• We tested the mathematical accuracy of the year-end balances and compared such amounts to our own independently developed expectations (substantive analytics). Our independent expectations were developed based on sales figures, historical rebate invoices received, adjusted for current volumes, rebate rates as included in sales contracts and agreements with third parties and adjusted for any Company or industry specific factors.

  • We assessed the key judgements and assumptions within management’s analysis and we considered other known factors such as generic entrants and government, legal or regulatory information, as applicable. We assessed the assumptions used to determine the standard lag times for commercial rebates, Medicare rebates, Medicaid rebates, cash discounts, chargebacks and returns.

  • We examined third party statements and data such as external data, we sampled rebate and chargeback invoices processed subsequently to year end and we assessed management’s estimates of channel inventory.

  • We performed look back tests that compared accruals recognised in previous periods to actual rebates, chargebacks, discounts or returns received in order to test management’s historical accuracy in calculating these accruals.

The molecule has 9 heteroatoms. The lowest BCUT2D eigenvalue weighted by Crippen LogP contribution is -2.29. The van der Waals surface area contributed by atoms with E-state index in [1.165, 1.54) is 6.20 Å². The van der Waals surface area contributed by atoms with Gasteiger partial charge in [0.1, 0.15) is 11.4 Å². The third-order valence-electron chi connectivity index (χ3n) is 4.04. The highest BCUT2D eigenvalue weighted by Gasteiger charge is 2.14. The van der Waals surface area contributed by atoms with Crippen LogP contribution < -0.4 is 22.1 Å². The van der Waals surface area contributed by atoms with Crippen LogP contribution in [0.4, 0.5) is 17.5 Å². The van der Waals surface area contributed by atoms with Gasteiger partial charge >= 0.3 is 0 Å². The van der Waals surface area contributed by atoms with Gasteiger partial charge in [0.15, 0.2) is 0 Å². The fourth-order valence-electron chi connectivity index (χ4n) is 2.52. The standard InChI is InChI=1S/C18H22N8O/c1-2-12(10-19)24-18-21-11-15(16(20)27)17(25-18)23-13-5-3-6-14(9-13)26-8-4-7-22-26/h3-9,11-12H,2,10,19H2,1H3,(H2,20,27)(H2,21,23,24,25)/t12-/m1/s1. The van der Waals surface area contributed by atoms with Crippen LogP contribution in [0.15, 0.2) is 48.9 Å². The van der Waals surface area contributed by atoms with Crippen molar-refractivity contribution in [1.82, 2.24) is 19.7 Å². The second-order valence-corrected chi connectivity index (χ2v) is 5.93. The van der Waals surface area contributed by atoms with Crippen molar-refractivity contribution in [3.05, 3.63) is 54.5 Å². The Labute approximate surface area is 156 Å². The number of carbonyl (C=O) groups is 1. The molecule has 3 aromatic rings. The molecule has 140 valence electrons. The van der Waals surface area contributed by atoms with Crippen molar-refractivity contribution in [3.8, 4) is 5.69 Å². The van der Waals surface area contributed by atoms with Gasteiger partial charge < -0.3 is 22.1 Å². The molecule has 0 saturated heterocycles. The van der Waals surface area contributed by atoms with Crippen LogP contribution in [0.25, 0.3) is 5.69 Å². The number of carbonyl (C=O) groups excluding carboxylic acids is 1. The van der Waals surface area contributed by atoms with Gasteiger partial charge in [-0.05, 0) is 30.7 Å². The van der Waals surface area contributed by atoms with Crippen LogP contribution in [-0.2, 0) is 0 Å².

In determining the appropriateness of the revenue recognition policy in accordance with IFRS 15 applied by management in calculating sales rebates, chargebacks, discounts and product returns under contractual and regulatory requirements, there is room for judgement. We did not identify any material differences between our independent expectations and the accruals and we found the judgements made by management to be reasonable. Also, the policies applied are consistent in all material respects with IFRSs as adopted by the European Union.